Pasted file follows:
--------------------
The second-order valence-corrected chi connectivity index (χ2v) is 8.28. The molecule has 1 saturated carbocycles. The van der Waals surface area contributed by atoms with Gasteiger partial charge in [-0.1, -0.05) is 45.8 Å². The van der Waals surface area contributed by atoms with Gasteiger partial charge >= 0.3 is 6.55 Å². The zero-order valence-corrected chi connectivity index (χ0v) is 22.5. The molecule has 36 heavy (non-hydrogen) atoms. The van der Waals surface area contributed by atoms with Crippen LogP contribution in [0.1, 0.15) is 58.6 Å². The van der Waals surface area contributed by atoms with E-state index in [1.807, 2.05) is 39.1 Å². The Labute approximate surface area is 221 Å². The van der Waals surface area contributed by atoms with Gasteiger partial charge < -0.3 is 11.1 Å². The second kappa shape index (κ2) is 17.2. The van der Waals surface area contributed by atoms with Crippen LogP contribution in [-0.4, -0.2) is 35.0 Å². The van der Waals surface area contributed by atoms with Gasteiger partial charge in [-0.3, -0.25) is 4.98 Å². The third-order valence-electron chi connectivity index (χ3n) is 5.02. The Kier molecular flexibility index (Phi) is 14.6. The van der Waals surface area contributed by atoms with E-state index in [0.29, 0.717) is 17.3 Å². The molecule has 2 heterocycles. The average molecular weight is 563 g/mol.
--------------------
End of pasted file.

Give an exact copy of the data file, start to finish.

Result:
The second-order valence-corrected chi connectivity index (χ2v) is 8.28. The molecule has 1 saturated carbocycles. The van der Waals surface area contributed by atoms with Gasteiger partial charge in [-0.1, -0.05) is 45.8 Å². The van der Waals surface area contributed by atoms with Gasteiger partial charge >= 0.3 is 6.55 Å². The zero-order valence-corrected chi connectivity index (χ0v) is 22.5. The molecule has 36 heavy (non-hydrogen) atoms. The van der Waals surface area contributed by atoms with Crippen LogP contribution in [0.1, 0.15) is 58.6 Å². The van der Waals surface area contributed by atoms with E-state index in [1.807, 2.05) is 39.1 Å². The Labute approximate surface area is 221 Å². The van der Waals surface area contributed by atoms with Gasteiger partial charge < -0.3 is 11.1 Å². The second kappa shape index (κ2) is 17.2. The van der Waals surface area contributed by atoms with Crippen LogP contribution in [-0.4, -0.2) is 35.0 Å². The van der Waals surface area contributed by atoms with Gasteiger partial charge in [-0.3, -0.25) is 4.98 Å². The third-order valence-electron chi connectivity index (χ3n) is 5.02. The Kier molecular flexibility index (Phi) is 14.6. The van der Waals surface area contributed by atoms with E-state index in [0.29, 0.717) is 17.3 Å². The molecule has 2 heterocycles. The average molecular weight is 563 g/mol.